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Meadowlark Project creates scenarios for the future - South Dakota Rural Enterprise, Inc. 2007 Winter Report

If the rural northern Great Plains region is to reach its fullest economic, social, environmental and spiritual potential, it can no longer seek answers to these societal concerns through technical solutions. The roots of our systemic problems lie at a much deeper level. We must change our beliefs and habits—and that requires shared conversations, an open mind and creative thinking at a much deeper level than we have seen in the past.

The Meadowlark ProjectThe Meadowlark Project is working to achieve this goal by bringing together a team of current and emerging leaders who care deeply about our joint economic, social and environmental future. Three representatives of South Dakota Rural Enterprise are on the Meadowlark Project team: President Beth Davis and board members Paul Batcheller and Christine Hamilton.

The goals of the project include creating four to five pilot projects that demonstrate how the region can make the kinds of deep changes that really affect the way our economy or society functions and thinks. Meadowlark will also establish an ongoing social network of current and future corporate, government, education and civic leaders who will have the capacity to continue working together in the coming years to affect the region’s future.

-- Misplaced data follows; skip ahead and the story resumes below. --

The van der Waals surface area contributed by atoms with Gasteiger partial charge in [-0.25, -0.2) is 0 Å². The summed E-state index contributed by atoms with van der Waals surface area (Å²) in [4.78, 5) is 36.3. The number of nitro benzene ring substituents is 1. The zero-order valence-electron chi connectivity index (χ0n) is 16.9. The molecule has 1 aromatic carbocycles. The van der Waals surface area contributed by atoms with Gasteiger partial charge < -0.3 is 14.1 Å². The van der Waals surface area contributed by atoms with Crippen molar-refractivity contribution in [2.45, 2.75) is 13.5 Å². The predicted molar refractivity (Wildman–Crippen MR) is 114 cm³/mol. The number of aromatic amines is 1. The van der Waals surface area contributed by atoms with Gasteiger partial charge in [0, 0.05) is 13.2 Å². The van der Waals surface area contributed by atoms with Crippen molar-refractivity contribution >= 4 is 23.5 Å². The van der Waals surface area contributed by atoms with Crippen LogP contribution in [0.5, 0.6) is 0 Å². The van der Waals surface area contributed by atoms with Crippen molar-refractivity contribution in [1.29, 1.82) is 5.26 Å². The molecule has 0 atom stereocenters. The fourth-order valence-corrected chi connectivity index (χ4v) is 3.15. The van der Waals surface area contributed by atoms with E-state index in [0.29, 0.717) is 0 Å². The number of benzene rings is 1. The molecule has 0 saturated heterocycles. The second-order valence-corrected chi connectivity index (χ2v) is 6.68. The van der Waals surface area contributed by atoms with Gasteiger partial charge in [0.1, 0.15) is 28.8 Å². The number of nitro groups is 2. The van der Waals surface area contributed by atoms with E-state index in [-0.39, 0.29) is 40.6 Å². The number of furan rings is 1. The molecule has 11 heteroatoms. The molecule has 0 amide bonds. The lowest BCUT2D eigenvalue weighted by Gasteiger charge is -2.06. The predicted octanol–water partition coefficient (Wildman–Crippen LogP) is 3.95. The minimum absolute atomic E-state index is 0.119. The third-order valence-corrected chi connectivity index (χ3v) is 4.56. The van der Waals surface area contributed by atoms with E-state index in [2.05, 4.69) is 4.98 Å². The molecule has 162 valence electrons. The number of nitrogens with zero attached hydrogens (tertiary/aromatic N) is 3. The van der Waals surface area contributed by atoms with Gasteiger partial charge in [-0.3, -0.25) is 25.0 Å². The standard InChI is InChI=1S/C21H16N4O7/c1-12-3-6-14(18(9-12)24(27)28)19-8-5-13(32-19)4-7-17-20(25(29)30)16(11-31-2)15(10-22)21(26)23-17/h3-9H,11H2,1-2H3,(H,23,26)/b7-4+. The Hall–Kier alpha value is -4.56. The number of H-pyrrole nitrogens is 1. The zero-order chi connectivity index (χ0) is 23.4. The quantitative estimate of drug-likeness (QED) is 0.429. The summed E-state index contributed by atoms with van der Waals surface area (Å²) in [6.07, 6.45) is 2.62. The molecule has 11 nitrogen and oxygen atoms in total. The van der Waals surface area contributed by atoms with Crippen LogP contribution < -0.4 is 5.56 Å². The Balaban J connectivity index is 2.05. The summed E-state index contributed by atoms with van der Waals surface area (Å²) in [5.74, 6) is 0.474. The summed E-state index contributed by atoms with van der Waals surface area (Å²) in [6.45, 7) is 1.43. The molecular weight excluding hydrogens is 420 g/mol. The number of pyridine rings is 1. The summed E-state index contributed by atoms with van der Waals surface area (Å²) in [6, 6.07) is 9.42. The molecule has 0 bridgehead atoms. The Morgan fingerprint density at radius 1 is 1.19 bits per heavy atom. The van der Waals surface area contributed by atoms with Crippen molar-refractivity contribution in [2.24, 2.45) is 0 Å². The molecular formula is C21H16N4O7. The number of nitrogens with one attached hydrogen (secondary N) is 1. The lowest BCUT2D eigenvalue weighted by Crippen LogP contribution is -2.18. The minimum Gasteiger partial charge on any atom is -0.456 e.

The Meadowlark Project is using the Leadership Laboratory methodology developed by Peter Senge (The Fifth Discipline), Joseph Jaworski (Synchronicity), Adam Kahane (Solving Tough Problems) and colleagues from the MIT Leadership Center as a way of addressing deep, complex problems. Scenario planning is a key part of this technique. The stories developed by the team will soon be available as a tool for civic dialogue that focuses on the future, not on the past or present where most debates have previously concentrated their attention. These are plausible “what-if” stories that describe alternative paths toward the future. They are not predictions, but rather a reminder that we have the ability to choose our future instead of simply letting it happen to us.

The working titles of the four stories are

  • There’s No Place Like Home
  • The Good Lands
  • The Big Empty
  • A Tech-No-Color World
The stories will be available to read soon online at and through a link from the South Dakota Rural Enterprise website, along with discussion guides that will assist communities and organizations in hosting discussions about the stories. The Meadowlark Project stories show us future possibilities which depend upon the choices we make today in communities from Belle Fourche to Elk Point.
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Sioux Falls, SD

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